Within the Bible, however, a line is drawn from God’s grace to Christ’s sacrifice. So, Paul can tell the Romans that they are “justified by his grace as a gift, through the redemption that is in Christ Jesus” (Rom. 3:24; see also Rom. 5). In 1 Corinthians 1:4 the “grace of God” is given “in Christ Jesus.” In Galatians 2:21 Paul states that to return to the law would mean to “nullify the grace of God,” “for if righteousness were through the law, then Christ died for no purpose.” In Ephesians 1:7 the “riches of His grace” is ours “in redemption through His blood.” Grace is Jesus’ payment for our sin, not our efforts to be better. Grace is God taking sin so seriously that it must be addressed in Jesus. If the Bible connects grace to the death of Christ then we need to emphasizes this content. Grace is meaningless apart from Christ. It is powerful when it is tied to His finished work on the Cross.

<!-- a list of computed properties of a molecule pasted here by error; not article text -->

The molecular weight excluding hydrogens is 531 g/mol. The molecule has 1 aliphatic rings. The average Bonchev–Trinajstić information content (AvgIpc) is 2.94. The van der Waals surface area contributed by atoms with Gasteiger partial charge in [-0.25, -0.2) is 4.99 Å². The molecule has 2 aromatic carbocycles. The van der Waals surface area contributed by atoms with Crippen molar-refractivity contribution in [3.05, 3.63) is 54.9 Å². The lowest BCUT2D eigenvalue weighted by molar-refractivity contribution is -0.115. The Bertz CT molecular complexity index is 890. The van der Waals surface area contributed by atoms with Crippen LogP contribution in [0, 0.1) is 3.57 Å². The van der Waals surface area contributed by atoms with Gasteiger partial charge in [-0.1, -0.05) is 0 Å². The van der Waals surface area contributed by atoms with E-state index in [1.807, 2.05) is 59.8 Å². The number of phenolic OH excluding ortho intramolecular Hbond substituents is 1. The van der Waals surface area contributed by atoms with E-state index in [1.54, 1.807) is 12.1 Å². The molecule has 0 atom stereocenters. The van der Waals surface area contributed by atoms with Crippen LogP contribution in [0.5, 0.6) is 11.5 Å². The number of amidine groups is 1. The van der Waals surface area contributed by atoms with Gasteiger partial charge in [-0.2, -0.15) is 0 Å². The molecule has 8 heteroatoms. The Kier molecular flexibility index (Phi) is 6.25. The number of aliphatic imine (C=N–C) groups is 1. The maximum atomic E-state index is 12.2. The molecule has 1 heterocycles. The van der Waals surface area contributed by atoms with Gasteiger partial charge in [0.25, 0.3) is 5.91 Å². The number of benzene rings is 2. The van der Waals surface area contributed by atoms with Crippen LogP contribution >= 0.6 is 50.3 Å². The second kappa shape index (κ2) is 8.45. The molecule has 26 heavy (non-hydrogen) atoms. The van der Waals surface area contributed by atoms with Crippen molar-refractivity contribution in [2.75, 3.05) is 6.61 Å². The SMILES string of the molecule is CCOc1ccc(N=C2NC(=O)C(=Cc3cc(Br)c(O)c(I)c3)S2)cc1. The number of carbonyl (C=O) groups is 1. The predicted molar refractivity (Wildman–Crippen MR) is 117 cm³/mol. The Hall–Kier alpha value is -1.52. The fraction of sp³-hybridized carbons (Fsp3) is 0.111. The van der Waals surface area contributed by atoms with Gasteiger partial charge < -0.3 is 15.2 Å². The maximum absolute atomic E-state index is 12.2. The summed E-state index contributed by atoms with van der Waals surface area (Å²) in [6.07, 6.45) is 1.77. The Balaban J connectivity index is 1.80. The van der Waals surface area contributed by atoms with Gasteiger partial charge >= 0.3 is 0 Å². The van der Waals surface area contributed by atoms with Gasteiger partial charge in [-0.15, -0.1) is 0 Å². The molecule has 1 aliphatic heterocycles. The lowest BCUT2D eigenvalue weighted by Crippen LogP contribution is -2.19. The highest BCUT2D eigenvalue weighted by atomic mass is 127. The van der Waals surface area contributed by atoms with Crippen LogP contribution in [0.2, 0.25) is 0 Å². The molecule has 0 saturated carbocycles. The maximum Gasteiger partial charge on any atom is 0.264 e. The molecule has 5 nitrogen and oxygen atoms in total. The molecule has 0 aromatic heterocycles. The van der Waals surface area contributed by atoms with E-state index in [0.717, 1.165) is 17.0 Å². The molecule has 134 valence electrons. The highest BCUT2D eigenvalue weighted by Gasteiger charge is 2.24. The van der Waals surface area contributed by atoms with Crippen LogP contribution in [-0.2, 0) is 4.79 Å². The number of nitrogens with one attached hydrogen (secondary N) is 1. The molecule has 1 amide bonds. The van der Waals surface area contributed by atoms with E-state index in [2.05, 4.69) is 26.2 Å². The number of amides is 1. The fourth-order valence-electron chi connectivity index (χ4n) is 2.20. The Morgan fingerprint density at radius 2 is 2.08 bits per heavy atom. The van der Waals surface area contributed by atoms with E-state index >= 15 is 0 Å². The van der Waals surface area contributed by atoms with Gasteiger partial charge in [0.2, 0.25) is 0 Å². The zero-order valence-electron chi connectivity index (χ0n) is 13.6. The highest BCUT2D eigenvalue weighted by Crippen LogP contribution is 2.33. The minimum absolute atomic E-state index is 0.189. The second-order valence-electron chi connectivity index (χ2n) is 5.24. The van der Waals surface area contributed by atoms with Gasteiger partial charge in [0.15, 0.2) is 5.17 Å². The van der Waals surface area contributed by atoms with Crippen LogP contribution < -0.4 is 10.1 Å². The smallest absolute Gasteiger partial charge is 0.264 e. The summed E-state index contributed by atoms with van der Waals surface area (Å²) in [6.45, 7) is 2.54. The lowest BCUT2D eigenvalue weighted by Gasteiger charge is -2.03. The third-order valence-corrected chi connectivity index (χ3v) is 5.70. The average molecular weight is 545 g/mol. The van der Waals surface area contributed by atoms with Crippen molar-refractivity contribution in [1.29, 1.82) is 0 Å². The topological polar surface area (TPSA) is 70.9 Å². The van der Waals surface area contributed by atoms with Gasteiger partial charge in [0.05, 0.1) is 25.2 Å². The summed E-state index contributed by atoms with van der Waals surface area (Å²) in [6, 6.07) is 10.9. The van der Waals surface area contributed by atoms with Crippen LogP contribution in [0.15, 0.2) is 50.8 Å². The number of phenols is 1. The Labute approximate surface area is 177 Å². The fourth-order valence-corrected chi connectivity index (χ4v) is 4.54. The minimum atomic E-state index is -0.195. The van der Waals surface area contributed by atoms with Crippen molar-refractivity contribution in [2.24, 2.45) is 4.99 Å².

The Reformation recovered this truth and we do well to listen to the Reformers on this point. Grace is always in danger of being altered, misunderstood, and abused. When grace is tied to Christ, however, then the truth of salvation apart from works is preserved. Keep Jesus at the center of grace, like the Reformers did, and find the truly powerful and life-changing grace of God.